The vascular system, being responsible for connecting all other tissues of the body, is indispensable to human life. Malfunction of vascular system is associated with tissue over-growth (e.g., angiogenesis in cancer) as well as cell death and necrosis. Role of vascular abnormalities have been identified in cardiovascular, neurovascular and musculoskeletal diseases, which happen frequently as age increases (1,2). The importance of vascular system thus spurs intensive interests in studying the molecular and genetic nature of blood vessels, and their pathological implications, in which two-dimensional (2D) culture models in vitro and animal models in vivo are used traditionally. However, neither the animal nor 2D models have been able to fully recapitulate all the features of human vasculature, which drives efforts of researchers towards generating three-dimensional (3D) models of the vasculature (3,4). Therefore, there has been an interest in fabrication of functional vascular networks integrated within other organ models while successful fabrication of vessel like structures is expected to have applications in several domains as represented in Figure 1.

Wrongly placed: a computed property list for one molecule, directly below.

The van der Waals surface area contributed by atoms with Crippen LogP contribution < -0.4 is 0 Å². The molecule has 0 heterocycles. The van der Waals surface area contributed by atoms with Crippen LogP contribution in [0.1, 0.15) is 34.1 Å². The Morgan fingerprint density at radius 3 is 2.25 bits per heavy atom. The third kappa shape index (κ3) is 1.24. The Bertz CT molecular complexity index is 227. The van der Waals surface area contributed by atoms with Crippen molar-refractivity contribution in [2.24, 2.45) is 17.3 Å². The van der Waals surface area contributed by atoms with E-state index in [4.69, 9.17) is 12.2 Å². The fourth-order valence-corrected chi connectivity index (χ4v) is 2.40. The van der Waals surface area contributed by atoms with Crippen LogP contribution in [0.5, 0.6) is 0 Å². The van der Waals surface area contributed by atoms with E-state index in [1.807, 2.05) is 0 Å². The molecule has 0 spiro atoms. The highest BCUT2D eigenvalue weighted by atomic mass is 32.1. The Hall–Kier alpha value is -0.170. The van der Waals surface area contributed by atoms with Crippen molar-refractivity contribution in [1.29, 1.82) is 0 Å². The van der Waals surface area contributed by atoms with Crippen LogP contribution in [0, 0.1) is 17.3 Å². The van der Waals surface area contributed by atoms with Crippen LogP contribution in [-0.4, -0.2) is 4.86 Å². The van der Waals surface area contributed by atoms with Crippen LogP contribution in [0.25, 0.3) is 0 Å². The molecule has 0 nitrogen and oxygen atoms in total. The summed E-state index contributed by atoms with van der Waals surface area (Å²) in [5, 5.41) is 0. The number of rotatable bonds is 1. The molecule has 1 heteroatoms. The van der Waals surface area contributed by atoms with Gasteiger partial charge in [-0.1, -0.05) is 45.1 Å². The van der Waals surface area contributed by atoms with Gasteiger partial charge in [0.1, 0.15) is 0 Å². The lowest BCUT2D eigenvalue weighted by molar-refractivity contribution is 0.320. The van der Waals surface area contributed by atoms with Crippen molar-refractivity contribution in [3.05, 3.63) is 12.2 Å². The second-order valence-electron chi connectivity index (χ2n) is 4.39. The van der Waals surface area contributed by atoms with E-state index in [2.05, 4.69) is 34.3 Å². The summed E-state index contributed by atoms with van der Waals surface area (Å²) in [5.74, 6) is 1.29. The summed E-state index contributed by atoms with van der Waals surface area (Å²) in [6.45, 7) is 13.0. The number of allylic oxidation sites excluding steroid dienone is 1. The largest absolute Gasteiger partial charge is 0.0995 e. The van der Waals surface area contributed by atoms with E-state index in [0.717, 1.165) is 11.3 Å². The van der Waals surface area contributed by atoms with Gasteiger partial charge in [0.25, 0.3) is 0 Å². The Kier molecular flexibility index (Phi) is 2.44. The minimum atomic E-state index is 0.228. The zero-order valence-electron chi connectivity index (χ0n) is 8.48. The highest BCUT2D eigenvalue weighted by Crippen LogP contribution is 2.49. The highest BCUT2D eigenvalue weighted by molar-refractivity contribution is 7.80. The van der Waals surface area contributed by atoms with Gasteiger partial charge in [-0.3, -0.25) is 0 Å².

Figure 1 Successful fabrication of blood vessel-like structures is expected to have applications in several domains like (A) engineered vascular networks, (B) circulatory system, (C) perfusable in vitro culture systems, and (D,E,F) surgical simulation for cerebral [reprinted (adapted) with permission from Gao et al. (5)].

Recently, notable developments made in areas of microfluidics and 3D bioprinting offer unprecedented opportunities to fabricate functional 3D vascular constructs (6). Microfluidics and lab-on-a-chip devices allow flow to be controlled to match the physiological condition and provide spatiotemporal variations over chemical cues. Therefore, microfluidic devices are applied increasingly in building pathological models and drug screening. On the other hand, 3D bioprinting is a promising technique to fabricate 3D structures with various combinations of cells and materials under physiologically amenable conditions, which has also drawn intensive attention in tissue engineering and drug development. By integrating microfluidic devices and bioprinting, bioprinting is capable of fabricating complex devices to tune the flow conditions of microfluidics, in which microfluidic channels are able to imitate native vasculature. Moreover, for fabricating vascularized tissue models, in which vasculature is branching, free-standing microfluidic channels are not sufficient, and it needs the aid of bioprinting to fabricate mimetic constructs (7).